Once upon a time, a sixteen-year-old schoolgirl went to see A Midsummer Night’s Dream at The Globe with her IB English class, because not only had we studied it but our teacher was the play’s biggest fan.
We paid £15 to sit on the lowest tier of seats behind a pillar and sat, huddled in rented blankets, watching actors who were but a few metres away dance around the stage, answering to such names as Mustardseed and Peaseblossom. Six years later and it remains one of my most magical theatrical experiences, which is why when my Australian friend visited this week, I jumped at the chance to go again.
The delicious excitement and pure magic of this play will never die. Bold statement, but it is just indisputable. The star-crossed lovers in the woods and the meddling of mischievous Puck interspersed by the rehearsals of the world’s worst theatre group makes for a winning combination that I wager will still be performed centuries from now. Throw in a beautiful summer’s night and I can’t think of a better way to spend an evening.
…It’s perhaps even better standing up…
It seems obvious to say, but where better to stage a Shakespeare than at The Globe itself? The stage is so beautiful and, being in a circular arena, you feel almost privileged to be allowed in this inner sanctum of theatre. The true test of a theatre is whether those in the ‘cheap seats’ have as good a view or experience as those who pay top dollar. Having been a yardling three times and a seated viewer twice, I can testify this is absolutely the case. It’s perhaps even better standing up, as actors weave amongst you en route to the stage and you can practically see the whites of the performers’ eyes.
This production of Shakespeare’s timeless comedy is simply incredible; every character was perfectly cast, especially Demetrius and Lysander who spent most of the play topless, much to the delight of the crowd. The role of Nick Bottom demands impeccable comedic timing and a canny knowing of both the script and his audience; our Bottom had both in ample measure. Rarely have I laughed as much in a 150-minute span – and I am a very funny person.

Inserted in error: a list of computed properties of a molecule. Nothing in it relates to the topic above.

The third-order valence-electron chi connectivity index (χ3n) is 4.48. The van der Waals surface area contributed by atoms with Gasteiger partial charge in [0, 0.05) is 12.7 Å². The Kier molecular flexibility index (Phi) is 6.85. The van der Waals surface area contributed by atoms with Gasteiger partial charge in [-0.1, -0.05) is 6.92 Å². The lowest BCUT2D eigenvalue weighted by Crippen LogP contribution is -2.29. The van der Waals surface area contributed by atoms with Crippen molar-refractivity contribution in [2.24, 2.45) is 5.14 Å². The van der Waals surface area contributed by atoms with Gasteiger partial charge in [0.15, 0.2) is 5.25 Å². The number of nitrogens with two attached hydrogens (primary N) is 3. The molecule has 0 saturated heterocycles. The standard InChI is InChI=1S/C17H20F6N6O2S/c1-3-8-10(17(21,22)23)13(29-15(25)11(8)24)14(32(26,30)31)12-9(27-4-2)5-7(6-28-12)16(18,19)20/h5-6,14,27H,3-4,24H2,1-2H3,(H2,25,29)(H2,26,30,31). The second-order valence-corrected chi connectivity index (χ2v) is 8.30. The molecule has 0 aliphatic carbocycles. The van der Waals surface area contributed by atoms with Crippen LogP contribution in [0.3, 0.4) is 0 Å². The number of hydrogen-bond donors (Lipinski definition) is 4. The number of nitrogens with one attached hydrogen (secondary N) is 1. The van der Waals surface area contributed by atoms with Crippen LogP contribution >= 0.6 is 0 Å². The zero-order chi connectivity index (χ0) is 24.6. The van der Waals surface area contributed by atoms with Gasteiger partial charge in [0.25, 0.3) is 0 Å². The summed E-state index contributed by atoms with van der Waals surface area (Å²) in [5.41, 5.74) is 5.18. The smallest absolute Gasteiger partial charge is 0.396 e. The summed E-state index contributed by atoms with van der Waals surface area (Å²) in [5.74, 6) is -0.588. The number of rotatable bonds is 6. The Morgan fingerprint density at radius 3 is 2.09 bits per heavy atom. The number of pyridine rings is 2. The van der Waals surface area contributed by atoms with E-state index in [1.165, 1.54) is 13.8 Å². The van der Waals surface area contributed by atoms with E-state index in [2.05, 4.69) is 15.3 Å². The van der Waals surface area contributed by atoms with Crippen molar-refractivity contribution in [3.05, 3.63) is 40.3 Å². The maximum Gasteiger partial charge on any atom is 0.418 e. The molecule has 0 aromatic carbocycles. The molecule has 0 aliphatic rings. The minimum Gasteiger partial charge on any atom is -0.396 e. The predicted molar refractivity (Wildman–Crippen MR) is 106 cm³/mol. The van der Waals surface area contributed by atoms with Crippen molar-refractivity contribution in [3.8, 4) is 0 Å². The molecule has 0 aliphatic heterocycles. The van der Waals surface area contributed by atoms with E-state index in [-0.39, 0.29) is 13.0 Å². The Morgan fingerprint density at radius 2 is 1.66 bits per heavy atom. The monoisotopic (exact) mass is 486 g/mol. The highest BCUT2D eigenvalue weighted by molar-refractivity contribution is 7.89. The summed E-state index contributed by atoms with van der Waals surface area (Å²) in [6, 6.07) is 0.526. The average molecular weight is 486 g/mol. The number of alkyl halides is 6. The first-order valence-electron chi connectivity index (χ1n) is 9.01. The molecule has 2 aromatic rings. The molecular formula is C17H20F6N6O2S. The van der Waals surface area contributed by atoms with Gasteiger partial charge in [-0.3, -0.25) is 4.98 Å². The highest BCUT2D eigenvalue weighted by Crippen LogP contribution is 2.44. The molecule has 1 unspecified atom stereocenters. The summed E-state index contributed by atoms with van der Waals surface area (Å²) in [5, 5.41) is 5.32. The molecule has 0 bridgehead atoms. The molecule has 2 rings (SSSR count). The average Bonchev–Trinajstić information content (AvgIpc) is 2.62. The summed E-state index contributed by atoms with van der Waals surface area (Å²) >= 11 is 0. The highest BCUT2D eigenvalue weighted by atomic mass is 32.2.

…an absolute steal for a production of this calibre…
However a word of warning; if you go for the £5 yardling ticket, which is an absolute steal for a production of this calibre, please eat a decent lunch or dinner beforehand and take some water with you. During these hot and muggy London summer days, it can get pretty sweaty in the yard. Many had to leave for five minutes during the performance to catch some air and any time taken away from your enjoyment of this play is a crying shame.
The fun doesn’t stop in the woods outside Athens; this summer, The Globe seems to be throwing every Shakespeare at us simultaneously, resulting in an absolutely packed summer schedule. Macbeth, The Tempest and Gabriel join in the medieval fun and many dates feature two different productions. Yes, The Globe have made it possible to spend a full six hours in the world of Shakespeare for £10. To Bard or not to Bard this summer? Not even a question.